Monday, February 6, 2006

All who take up the sword shall perish by the sword

Unless you live under a rock, you've heard by now that (a) the Steelers have won Super Bowl XL in Dee-troit, and (b) some idiot cartoonist in Denmark made an inappropriate drawing of the prophet Muhammed, against which Muslims worldwide are protesting because icons of Muhammed are forbidden so as to prevent idol worship. (However, I attended a meeting of the Young Anatolian Society at which students chanted, "The name of Muhammed is beautiful; the person of Muhammed is beautiful.")

An imam stands by at the torching of the Danish embassy in Beirut, Lebanon.

Now for Muslims to be upset shouldn't come as a surprise; drawing one's chief holy man with a bomb on his head instead of a turban is quite inconsiderate. But for people who persistently claim that Islam (submission--supposedly to Allah) is a religion of peace and humility before God, their response comes as the real shocker. Now, there are a lot of Islamic organizations concerned for others' welfare, but some mandates from the Qur'an reveal the other side of Islam:

Fight in God's cause against those who fight you, but do not overstep the limits: God does not love those who overstep the limits. Kill them wherever you encounter them, and drive them out from where they drove you out, for persecution is more serious than killing [i.e., it's worse to be persecuted than to kill those who persecute you]. . . . Fight them until there is no more persecution, and [your] worship is devoted to God. (Al-Baqara, 2:190-191, 193)

Fighting is ordained for you, though you dislike it. You may dislike something although it is good for you, or like something although it is bad for you: God knows and you do not. . . . But to those who have believed, migrated, and striven for God's cause, it is they who can look forward to God's mercy: God is most forgiving and merciful. (Al-Baqara, 2:216, 218)

Many prophets have fought, with large bands of godly men alongside them who, in the face of their sufferings for God's cause, did not lose heart or weaken or surrender--God loves those who are steadfast. (Al 'Imram, 3:147)

Rioters burned the Danish consulate in Damascus, Syria.

The testimony of the Qur'an--allegedly from the same God who sent Jesus of Nazareth--is that while fighting of itself isn't good, when used to fight against and eradicate 'persecutors' for the sake of Allah and receiving his mercy, then it's not only virtuous, but demanded. This is hardly the biblical testimony--especially that of Jesus in his Sermon on the Mount*:

You have heard that it was said, 'You shall love your neighbor and hate your enemy.' But I say to you, love your enemies and pray for those who persecute you, so that you may be sons of your Father who is in heaven . . . . For if you love those who love you, what reward do you have? Do not even the tax collectors do the same? (Matthew 5:43-46)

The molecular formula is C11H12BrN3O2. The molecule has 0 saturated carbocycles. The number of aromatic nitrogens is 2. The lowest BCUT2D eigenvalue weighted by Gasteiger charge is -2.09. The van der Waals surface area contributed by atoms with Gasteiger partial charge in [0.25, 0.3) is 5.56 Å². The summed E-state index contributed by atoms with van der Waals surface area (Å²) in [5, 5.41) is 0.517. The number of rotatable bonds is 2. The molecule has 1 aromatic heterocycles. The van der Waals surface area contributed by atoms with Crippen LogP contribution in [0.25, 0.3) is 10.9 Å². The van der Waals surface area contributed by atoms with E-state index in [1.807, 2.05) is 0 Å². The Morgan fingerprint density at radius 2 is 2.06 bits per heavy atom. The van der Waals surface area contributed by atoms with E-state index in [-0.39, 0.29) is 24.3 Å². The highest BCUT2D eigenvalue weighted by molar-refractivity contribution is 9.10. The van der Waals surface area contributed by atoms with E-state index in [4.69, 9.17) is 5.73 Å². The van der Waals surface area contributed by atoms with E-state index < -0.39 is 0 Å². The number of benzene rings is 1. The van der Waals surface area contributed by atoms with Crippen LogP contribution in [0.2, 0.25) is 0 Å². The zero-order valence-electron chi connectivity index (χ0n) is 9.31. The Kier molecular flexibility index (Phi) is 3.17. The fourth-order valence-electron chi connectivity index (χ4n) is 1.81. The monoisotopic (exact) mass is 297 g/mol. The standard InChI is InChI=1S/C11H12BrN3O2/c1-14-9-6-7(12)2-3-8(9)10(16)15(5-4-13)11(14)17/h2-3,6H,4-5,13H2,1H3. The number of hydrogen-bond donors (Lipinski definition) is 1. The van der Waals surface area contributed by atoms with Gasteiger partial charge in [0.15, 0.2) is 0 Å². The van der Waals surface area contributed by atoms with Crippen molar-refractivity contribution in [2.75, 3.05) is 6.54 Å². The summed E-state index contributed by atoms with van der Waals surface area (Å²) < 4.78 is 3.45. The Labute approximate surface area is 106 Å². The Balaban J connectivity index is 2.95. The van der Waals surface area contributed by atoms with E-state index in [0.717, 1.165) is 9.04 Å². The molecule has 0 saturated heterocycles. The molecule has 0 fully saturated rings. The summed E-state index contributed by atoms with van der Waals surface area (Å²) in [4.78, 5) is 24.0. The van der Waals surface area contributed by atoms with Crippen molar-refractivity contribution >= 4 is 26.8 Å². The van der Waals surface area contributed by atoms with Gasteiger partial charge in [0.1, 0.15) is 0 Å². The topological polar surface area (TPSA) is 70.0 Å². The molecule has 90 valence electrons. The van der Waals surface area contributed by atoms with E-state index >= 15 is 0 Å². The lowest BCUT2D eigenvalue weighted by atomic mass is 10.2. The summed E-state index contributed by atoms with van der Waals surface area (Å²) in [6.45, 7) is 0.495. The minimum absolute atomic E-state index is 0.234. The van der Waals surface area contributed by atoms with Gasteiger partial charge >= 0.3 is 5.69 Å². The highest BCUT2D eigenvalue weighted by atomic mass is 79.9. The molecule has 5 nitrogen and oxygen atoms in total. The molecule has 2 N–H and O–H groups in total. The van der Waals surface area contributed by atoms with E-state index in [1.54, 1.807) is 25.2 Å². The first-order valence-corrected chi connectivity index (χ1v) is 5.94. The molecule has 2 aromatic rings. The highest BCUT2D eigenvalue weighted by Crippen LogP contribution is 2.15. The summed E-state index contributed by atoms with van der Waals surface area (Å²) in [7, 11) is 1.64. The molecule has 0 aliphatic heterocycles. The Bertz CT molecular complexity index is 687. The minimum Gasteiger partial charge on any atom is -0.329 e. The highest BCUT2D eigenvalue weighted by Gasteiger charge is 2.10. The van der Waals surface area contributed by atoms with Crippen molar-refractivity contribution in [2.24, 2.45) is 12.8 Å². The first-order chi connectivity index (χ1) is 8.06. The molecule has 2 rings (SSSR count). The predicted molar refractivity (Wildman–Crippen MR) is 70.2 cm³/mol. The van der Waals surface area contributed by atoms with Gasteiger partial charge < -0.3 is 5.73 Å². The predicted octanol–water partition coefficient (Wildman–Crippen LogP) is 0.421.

Protestors here in Istanbul burning an effigy of the Danish prime minister.

Even when he was taken into custody and beaten and mocked, Jesus knew there was no place for retribution, malice, bitterness, or bloodshed (Matthew 26:51-54; Luke 22:38, 49-51; 1 Peter 2:23; cf. Romans 12:14-21; 1 Peter 2:18-25; 3:8-18; 4:12-19). And for those who know and trust in his cross, we know that only love and forgiveness have place in this life, through which God may lead some of our aggressors to his mercy. Others will be duly recompensed in hell. There is no injustice with God. "'But if your enemy is hungry, feed him, and if he is thirsty, give him a drink; for in so doing you will heap burning coals on his head.' Do not be overcome by evil, but overcome evil with good" (Romans 12:20-21).

So praise God that we who know Christ have a safe refuge in him, and that he has loved us even when we were his enemies, hostile to him (Luke 23:34; Romans 5:8; 8:7; Colossians 1:21). And pray that God would turn this situation for good, so that Muslims worldwide would grow disenchanted with Islam on account of this violence.

"My kingship is not of this world. If my kingship were of this world, then my servants would be fighting so that I would not be handed over to the Jews; but as it is, my kingship is not of this realm" (John 18:36).

*For this reason, and in response to my previous post, I currently disagree with Dietrich Bonhoeffer's justification of an assassination plot against Adolf Hitler. Though civil disobedience has its place, unified prayer and fasting are surely the answer as opposed to murder.

1 comment:

Ryan P.T. said...

I think where you're at theologically, you should take a look at the Lutheran doctrine of Two Kingdoms. I have a feeling you'll jive with it.

Now about Bonhoeffer: first, you need to ask yourself, Do I ever murder? I'm speaking in the Sermon on the Mount variety--the same portion of scripture you cited. I know, for me, the answer is Yes. This is not to excuse Bonhoeffer by way of saying, Well, we all murder--why not do it in real life! He knew it was sin. He knew it was evil. However, he also knew that Hitler was evil, and to let him continue as he was was compliance in said evil. Consequently, he--through much prayer and fasting I'm sure!--acted on what he perceived to be the lesser of two evils. This is the essence of Luther's famous (infamous?) words: sin boldly, but trust in Christ more boldly still (paraphrasing). And to Bonhoeffer's credit, he refused to call himself a religious martyr. He knew it was sin. But it was what he had to do; and he trusted that Christ's atonement was enough for him to be forgiven.